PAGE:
Even petty criminals have pre-holiday euphoria and prove extremely active at this time of year.  The methods of pick-pockets appear perfect as their crimes are difficult to prove.  Witnesses are generally passive and the police lack effective prosecution mechanisms due to overcrowded prisons.  Potential victims can do little to prevent pick-pocketing and are left to hope that preventative measures and self-defense will be sufficient.

Author: Jasna PEKIĆ

{gallery}newsletters/16/3/1{/gallery}Incidences of street crime are more common during the holiday season.  The professionalism and skills of so-called petty criminals are impressive.  At the same time, a passive attitude among the general population and the incapacity of the police forces contributes to a feeling of insecurity in the Bosnian and Herzegovinian capital.  The police claim that the “best way to counter this type of crime is for each individual to act preventively.”  This begs the question of what measures are being taken by security services in order to prevent such crimes. 

Just an unpleasant experience?

The local judiciary treats pick-pocketing as a specific type of crime punishable with a monetary fine or up to one year in prison.  It is well-known that pick-pockets favor crowded areas and public transportation hubs.  The website <www.vasapolicija.ba> offers some recommendations for avoiding pick-pockets.  First, individuals are advised to be aware of their surroundings, particularly in crowded places.  Special care should be taken if one observes aggressive pushing or following.  Although most people already know these things, pick-pocketing continues.

When perpetrators are apprehended, they tend to avoid sanctions.  Police are not eager to arrest these petty criminals because local prisons are allegedly overcrowded.  Several perpetrators remain free despite having three or more charges filed against them in cases where witnesses reported their behavior to the authorities.  These individuals continue to operate with impunity in trams and elsewhere because institutions have nowhere to put them!  Finally, apprehending and prosecuting these criminals is difficult due to lack of evidence.  A perpetrator must either be caught in the act of theft or have the stolen item found in his or her possession.  Unfortunately, this rarely occurs.  The police do not monitor public transportation vehicles and witnesses are unlikely to come to the victim’s aid.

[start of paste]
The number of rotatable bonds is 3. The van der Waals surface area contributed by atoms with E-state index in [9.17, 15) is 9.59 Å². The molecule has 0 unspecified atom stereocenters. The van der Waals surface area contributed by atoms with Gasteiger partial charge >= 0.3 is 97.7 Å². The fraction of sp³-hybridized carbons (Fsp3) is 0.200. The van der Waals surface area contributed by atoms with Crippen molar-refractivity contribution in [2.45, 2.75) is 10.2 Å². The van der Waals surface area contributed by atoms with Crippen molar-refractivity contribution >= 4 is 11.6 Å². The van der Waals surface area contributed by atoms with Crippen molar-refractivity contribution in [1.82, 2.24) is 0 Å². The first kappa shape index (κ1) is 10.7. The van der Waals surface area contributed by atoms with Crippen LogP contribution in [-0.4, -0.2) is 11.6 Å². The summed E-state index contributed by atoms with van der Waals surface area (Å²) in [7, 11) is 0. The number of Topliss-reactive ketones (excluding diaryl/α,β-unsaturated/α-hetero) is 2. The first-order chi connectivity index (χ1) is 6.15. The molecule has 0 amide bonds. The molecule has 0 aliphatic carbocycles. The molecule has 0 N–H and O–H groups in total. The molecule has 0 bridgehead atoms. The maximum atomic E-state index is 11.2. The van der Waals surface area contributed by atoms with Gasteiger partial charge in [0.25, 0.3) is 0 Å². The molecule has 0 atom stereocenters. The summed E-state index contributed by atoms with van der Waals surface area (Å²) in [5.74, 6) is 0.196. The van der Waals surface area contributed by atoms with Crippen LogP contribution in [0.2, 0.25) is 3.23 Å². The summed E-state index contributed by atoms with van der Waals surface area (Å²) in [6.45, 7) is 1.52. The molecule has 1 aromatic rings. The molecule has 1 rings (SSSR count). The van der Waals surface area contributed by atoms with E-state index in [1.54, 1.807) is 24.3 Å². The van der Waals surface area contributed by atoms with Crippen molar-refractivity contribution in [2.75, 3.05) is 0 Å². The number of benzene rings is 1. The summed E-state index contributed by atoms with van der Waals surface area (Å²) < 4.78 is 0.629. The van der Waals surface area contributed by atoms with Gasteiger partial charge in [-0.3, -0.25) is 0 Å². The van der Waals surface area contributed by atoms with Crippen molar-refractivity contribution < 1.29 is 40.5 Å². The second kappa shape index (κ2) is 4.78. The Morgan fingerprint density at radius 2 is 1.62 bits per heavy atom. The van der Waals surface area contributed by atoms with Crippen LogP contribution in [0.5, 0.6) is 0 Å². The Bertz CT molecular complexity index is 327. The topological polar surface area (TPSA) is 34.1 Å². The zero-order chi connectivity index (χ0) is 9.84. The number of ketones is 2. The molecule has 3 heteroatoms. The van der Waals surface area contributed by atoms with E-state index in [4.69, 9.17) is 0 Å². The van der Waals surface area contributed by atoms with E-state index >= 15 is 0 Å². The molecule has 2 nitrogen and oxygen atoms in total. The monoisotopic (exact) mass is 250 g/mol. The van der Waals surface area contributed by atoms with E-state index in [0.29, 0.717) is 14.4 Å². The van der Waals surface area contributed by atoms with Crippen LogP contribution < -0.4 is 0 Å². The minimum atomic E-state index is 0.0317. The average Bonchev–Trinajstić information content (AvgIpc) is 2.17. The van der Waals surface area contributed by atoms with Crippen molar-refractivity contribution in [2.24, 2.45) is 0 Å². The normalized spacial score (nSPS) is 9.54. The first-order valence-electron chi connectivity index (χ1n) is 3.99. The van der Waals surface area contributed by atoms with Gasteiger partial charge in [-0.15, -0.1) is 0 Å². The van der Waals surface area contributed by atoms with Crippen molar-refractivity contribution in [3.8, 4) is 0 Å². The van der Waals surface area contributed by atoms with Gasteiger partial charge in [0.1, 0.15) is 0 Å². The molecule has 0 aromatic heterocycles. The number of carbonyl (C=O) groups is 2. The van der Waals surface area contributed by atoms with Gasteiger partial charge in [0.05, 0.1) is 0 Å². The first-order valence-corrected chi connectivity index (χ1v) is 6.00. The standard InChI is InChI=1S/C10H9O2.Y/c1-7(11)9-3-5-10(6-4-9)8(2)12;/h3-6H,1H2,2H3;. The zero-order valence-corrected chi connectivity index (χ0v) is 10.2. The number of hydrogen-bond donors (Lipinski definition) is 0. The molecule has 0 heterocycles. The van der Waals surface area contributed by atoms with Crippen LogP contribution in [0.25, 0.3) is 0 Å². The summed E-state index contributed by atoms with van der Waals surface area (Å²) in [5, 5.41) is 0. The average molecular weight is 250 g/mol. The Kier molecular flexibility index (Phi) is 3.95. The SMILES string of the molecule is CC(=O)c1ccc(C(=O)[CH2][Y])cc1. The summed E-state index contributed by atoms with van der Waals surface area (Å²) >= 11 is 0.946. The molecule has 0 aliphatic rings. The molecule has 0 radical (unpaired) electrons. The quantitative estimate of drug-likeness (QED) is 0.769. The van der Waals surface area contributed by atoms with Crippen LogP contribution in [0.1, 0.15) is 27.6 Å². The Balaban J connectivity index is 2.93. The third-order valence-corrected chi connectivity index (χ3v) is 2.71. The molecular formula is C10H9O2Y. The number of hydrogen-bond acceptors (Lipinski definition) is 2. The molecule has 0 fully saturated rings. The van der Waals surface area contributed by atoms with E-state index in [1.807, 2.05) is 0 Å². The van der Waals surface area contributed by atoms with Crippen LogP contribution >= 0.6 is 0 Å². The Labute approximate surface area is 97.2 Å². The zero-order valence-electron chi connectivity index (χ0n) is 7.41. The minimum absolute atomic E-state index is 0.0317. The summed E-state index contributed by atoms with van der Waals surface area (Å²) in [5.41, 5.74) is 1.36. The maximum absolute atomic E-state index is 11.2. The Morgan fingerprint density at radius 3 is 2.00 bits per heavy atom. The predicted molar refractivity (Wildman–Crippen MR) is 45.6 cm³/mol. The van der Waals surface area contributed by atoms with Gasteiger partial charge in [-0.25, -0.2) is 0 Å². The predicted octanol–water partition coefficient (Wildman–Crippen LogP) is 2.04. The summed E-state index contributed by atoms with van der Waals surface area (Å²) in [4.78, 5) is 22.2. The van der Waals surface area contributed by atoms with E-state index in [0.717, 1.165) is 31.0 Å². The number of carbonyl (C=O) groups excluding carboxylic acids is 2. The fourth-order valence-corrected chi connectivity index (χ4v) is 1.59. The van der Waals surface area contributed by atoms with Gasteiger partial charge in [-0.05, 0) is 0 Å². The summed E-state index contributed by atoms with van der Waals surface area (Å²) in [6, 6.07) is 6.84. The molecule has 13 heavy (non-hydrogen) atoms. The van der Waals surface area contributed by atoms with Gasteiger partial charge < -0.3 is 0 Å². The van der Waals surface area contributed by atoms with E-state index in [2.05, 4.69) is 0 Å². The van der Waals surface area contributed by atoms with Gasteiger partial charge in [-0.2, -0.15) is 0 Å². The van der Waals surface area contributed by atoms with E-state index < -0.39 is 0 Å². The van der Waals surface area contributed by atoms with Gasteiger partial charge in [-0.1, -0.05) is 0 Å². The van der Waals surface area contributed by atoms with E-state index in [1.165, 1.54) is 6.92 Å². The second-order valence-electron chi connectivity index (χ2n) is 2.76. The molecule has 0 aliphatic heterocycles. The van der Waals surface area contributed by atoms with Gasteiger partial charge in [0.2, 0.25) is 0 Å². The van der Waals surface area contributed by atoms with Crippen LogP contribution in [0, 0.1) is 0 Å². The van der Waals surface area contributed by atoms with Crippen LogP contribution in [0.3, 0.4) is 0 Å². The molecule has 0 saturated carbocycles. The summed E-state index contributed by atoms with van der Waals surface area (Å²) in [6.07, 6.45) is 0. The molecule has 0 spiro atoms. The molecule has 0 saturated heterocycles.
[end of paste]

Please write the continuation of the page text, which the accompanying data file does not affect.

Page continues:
Why are there fewer and fewer examples of brave citizens displaying solidarity?  This complex sociological question has been on the minds of many residents of Sarajevo ever since the Denis Mrnjavac case.  Mrnjavac, a 17 year old, was stabbed and killed by three young men (including one high school student) whom he had never met before.  Although the tram was full, none of the witnesses helped Mrnjavac.(<http://www.dnevni-list.ba/index.php?option=com_content&view=article&id=261:jesmo-li-zaboravili-denisa-mrnjavca&catid=1:dogaaji&Itemid=2>)  Witnesses justified their passivity based on fear that they might also be attacked, while others suggested the victim was at fault due to apparent lack of caution.   

Pick pocketing – a petty crime?

{gallery}newsletters/16/3/2{/gallery}The French public was recently shocked by the announcement that Bosnian and Herzegovinian criminals were operating a large-scale pick-pocketing organization in Paris.  (<http://www.bhnews.com/index.php/index.php?option=com_content&view=article&id=10523:djevojice-iz-bih-odvedene-u-pariz-da-kradu&catid=1:bih&Itemid=3>) In a joint operation coordinated by French and Italian police, 18 men were arrested on charges of transporting girls from Bosnia and Herzegovina (BiH) to Paris where they were taught how to steal.  The head of the organization, a 58 year old BiH national, used the organization’s illegally-procured funds to purchase expensive cars and real-estate, as well as gamble extensively in Italy.  This individual and his two sons are currently being held in Italy while they await extradition to France. 

Over 300 girls involved in the pick-pocketing organization have been interviewed.  Some reported that they were “sold” to the criminal enterprise, the largest of its kind ever discovered in Paris.  It is now believed that the girls underwent extensive training where they were taught how to steal wallets in French metros and public places.  They followed strict behavioral codes and employed particular techniques for robbing tourists in Paris and other major European cities.  The girls were required to steal 300 Euros per day.  Failure to net the expected amount resulted in beatings, torture and even rape.  According to local media, the police now believe that the organization’s leadership has earned approximately four million Euros via organized pick-pocketing.  

Pick-pockets work in organized groups which are usually comprised of at least three individuals.  Like begging, pick-pocketing is undergoing a transformation from a petty (or low) to an organized (or grave) form of crime.  From a victim’s viewpoint, we must ask ourselves if pick-pocketing can still be considered a petty crime which causes limited financial damage.  If your new cell phone, wallet, documents or jewelry are stolen by pick-pockets, getting this item back is a costly and time-consuming process.  Feeling insecure in one’s own community and a loss of faith in your judicial system is no small price to pay.